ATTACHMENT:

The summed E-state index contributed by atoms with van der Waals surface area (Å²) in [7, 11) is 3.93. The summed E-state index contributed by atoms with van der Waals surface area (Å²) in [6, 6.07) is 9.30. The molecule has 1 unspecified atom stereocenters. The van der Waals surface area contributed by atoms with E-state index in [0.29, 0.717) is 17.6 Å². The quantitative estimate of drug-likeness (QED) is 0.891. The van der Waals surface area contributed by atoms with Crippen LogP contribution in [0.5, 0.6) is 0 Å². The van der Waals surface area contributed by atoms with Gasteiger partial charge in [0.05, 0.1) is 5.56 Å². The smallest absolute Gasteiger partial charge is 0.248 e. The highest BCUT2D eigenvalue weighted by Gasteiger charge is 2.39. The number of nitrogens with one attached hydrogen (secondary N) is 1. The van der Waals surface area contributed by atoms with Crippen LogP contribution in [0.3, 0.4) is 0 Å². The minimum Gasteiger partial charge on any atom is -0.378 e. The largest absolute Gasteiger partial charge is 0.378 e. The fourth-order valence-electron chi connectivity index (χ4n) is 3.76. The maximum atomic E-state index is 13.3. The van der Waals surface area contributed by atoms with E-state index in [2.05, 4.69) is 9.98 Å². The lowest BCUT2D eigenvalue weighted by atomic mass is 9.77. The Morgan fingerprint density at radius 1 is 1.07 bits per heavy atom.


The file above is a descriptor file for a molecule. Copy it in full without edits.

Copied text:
The summed E-state index contributed by atoms with van der Waals surface area (Å²) in [7, 11) is 3.93. The summed E-state index contributed by atoms with van der Waals surface area (Å²) in [6, 6.07) is 9.30. The molecule has 1 unspecified atom stereocenters. The van der Waals surface area contributed by atoms with E-state index in [0.29, 0.717) is 17.6 Å². The quantitative estimate of drug-likeness (QED) is 0.891. The van der Waals surface area contributed by atoms with Crippen LogP contribution in [0.5, 0.6) is 0 Å². The van der Waals surface area contributed by atoms with Gasteiger partial charge in [0.05, 0.1) is 5.56 Å². The smallest absolute Gasteiger partial charge is 0.248 e. The highest BCUT2D eigenvalue weighted by Gasteiger charge is 2.39. The number of nitrogens with one attached hydrogen (secondary N) is 1. The van der Waals surface area contributed by atoms with Crippen LogP contribution in [0.3, 0.4) is 0 Å². The minimum Gasteiger partial charge on any atom is -0.378 e. The largest absolute Gasteiger partial charge is 0.378 e. The fourth-order valence-electron chi connectivity index (χ4n) is 3.76. The maximum atomic E-state index is 13.3. The van der Waals surface area contributed by atoms with E-state index in [2.05, 4.69) is 9.98 Å². The lowest BCUT2D eigenvalue weighted by atomic mass is 9.77. The Morgan fingerprint density at radius 1 is 1.07 bits per heavy atom.